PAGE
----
Chapter 7 - STATISTICS FOR BUSINESS & ECONOMICS by Paul Newbold
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* CHAPTER 7 - STATISTICS FOR BUSINESS & ECONOMICS, 4th Ed., by Paul Newbold *
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*
* Example 7.1, page 258
*
* The SAMPLE command is used to specify the sample range of the data to be
* read. Teh READ command inputs the data and assigns variable names. In
* this case, the observation number is assigned I and the price-earning ratio
* of ten stocks traded on the New York Stock Exchange on a particular day
* is assigned X. The LIST option on the READ command lists all data read.
*
SAMPLE 1 10
READ I X / LIST
1 10
2 16
3 5
4 10
5 12
6 8
7 4
8 6
9 5
10 4
*
* The table on page 259 of the data on I, X and X-squared can be printed
* using the PRINT command. Before the table can be printed out the vector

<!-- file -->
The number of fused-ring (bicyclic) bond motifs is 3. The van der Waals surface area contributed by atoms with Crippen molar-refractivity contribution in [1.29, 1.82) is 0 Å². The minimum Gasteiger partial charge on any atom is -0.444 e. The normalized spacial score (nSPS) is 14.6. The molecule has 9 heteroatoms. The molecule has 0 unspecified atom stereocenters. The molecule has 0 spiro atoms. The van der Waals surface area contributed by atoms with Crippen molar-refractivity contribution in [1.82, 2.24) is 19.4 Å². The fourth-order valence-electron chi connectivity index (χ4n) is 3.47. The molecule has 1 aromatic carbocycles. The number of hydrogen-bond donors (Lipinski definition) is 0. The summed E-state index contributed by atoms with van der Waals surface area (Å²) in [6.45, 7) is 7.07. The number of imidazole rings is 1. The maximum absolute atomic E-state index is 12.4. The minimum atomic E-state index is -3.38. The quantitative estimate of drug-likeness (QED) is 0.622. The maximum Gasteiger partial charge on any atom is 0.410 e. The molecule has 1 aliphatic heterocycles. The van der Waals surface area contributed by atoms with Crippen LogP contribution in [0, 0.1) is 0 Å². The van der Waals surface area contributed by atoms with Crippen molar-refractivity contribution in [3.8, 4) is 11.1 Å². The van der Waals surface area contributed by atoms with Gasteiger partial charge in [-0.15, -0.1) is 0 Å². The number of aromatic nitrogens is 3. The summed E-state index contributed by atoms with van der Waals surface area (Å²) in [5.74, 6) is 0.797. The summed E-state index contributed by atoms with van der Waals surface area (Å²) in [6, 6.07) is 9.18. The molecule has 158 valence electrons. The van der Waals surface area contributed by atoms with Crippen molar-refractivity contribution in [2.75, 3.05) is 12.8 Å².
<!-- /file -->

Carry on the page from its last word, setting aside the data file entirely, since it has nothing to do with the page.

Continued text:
* X must be squared with the GENR command.
*
GENR X2=X**2
PRINT I X X2
*
* The random sample has 10 observations so the GEN1 command is used to
* generate this constant. The constant will be used in later calculations.
*
GEN1 N=10
*
* The sum of X and X-squared is first calculated and then sum of X can be
* used in calculating the Sample Mean of X using the GEN1 command.
*
GEN1 SUMX=SUM(X,10)
GEN1 SUMX2=SUM(X2,10)
GEN1 MEANX=SUMX/N
PRINT SUMX SUMX2 MEANX
*
* The population variance is calculated using the GEN1 command.
*
GEN1 VAR=(SUMX2-(N*MEANX**2))/(N-1)
PRINT VAR
*
* The population standard deviation is the square root of the variance and
* the GEN1 command is used to calculate it.
*
GEN1 STD=SQRT(VAR)
PRINT STD
*
* Alternatively, the STAT command automatically prints out the sample mean,
* variance, and standard deviation of the variable specified. The MEAN=
* option saves the mean of X in the constant SMEAN, the VAR= option saves
* the variance and STDEV= option saves the standard deviation. The PRINT
* command is used to print out the saved values.
*
STAT X / MEAN=SMEAN VAR=SVAR STDEV=SSTD
PRINT SMEAN SVAR SSTD
*
*----------------------------------------------------------------------------
* Example 7.2, page 261 and Example 7.3, page 262
*
* Read these examples carefully. Be sure you understand the methodology.
*
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STOP